So often we get the question about representing people who have been accused of a crime (and often the question comes with a sneered-up nose as if the person asking just smelled something bad). This proverbial cocktail party question comes from our fellow sisters and brothers of the bar as well as lay persons. Well, my standard answer sometimes surprises people – the circumstance is more often than not just plain sad. People come to us with legal problems that often are deeper than just whether they broke the law. There often is some sort of pathology that led them to be in a criminal predicament that we try to identify so they will not reoffend or so that they can understand how to play by the rules. Recently, Jim Voyles, Bill McCallister (our private investigator) and I were in Fort Wayne on such a case. We were taking depositions all day so when we broke for lunch, we needed a break for lunch.
Around the corner from the courthouse and down the street from the jail, we found Don Hall’s Old Gas House. Don Hall restaurants litter the Fort Wayne area and have one location I could find in Indianapolis. The Gas House offers a wide variety of starters, salads, sandwiches and entrées on their lunch menu in a not too formal, but not too casual atmosphere. The dark wood gave it almost a hunting lodge feel. In the summer they have a deck along the bank of the St. Mary’s River for dining and drinking.
They offered a handful of starter salads from a basic Caesar salad to the asparagus salad which had hearts of palm, artichokes, and red peppers with balsamic vinaigrette. For other starters, they serve up a terrific shrimp and sausage gumbo, sesame-seared Yellowfin tuna with a ginger noodle salad and wasabi, the classic hot chicken wings or spinach and artichoke dip with crispy, fried pita bread.
For entrées, the salads were enticing and creative. The pecan-crusted chicken salad which has bleu cheese, candied pecans, tomato, dried cherries, and pecan-crusted chicken with raspberry vinaigrette was under strong consideration, but Bill ultimately went with the grilled pear salad which had crumbled bacon, roasted walnuts, goat cheese with black currant vinaigrette. Bill was impressed enough that he didn’t chat much during lunch, which is a big feat. Jim opted for the Gas House Greek salad, which was really a starter salad. He was not impressed because of the beets, which he obviously did not see were described as being on the salad. He proceeded to pick out the “yucky stuff” as he called it, but ultimately he was able to finish his meal.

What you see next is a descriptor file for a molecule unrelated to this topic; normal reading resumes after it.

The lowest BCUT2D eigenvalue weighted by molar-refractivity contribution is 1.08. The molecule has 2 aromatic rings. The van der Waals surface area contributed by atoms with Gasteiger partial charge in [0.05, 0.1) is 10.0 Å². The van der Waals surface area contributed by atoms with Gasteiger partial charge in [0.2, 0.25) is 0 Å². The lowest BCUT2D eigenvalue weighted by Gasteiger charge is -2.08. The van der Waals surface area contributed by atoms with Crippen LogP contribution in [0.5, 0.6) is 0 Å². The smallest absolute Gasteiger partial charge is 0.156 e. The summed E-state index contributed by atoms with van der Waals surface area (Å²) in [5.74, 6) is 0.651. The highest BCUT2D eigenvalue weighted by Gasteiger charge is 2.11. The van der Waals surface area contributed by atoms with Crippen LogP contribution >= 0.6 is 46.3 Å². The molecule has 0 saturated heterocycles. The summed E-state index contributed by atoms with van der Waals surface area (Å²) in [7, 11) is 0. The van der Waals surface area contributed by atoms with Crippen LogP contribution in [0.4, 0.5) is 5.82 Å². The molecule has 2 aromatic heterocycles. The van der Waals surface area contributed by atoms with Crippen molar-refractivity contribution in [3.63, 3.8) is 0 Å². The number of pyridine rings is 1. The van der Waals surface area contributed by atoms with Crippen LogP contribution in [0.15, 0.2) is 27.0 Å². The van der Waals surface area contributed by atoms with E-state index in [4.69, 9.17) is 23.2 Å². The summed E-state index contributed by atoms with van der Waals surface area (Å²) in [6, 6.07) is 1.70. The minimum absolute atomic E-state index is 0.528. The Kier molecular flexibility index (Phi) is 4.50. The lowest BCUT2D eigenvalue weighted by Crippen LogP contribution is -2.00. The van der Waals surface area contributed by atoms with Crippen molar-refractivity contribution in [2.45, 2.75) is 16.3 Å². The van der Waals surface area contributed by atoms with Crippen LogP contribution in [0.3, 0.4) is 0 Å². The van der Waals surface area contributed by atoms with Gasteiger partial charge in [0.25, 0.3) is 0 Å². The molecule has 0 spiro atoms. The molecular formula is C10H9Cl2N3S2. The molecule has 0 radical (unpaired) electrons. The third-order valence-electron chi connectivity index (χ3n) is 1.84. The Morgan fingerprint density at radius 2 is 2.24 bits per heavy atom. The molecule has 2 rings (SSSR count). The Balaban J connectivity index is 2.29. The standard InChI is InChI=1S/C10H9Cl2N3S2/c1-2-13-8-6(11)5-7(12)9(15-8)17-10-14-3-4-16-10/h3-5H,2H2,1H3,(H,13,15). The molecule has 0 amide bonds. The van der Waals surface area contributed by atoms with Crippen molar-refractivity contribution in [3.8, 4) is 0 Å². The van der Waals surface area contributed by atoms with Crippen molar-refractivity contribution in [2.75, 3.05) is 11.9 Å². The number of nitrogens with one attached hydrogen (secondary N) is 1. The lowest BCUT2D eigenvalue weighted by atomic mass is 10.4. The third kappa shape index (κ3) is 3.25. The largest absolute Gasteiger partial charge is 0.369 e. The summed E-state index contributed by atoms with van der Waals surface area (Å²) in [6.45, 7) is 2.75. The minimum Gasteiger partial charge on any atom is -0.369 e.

I had more difficulty but finally picked the daily $8 lunch special which on Tuesday was lasagna with garlic bread (the latter of which was particularly good). The lasagna was actually really good, and it came with a cup of soup or salad. That is how I claim personal knowledge of the gumbo being excellent. They also had small plate lunch for $9 which allows you to choose one of the starter salads or a bowl of soup paired with a choice of other items. Those choices were Yellowfin tuna, crab cake, blackened shrimp, three filet mignon sliders, petite Reuben or petite chicken club.
The Old Gas House’s menu offers many burger choices and sandwich choices, including vegetarian selections. Finally, there were actual dinner plate offerings that included prime rib ($11), filet mignon ($14), and jumbo fried shrimp ($10), which comes with coleslaw and fries.
The Old Gas House was a nice respite from a very long day of depositions that involved a very sad case that so often is part of our jobs as litigators of those who have disputes, problems or a moral compass that just doesn’t point north. I would recommend the Old Gas House even if you are not dealing with a tough case, and I give it 3 gavels! It is located at 305 E. Superior Street in Fort Wayne.•
Fred Vaiana and Jennifer Lukemeyer practice at Voyles Zahn & Paul in Indianapolis, focusing in criminal defense. Both enjoy a good meal with colleagues and friends, and their Sidebars column reviews and rates eateries lawyers may enjoy visiting when working at courthouses throughout Indiana. The opinions expressed in this column are those of the authors.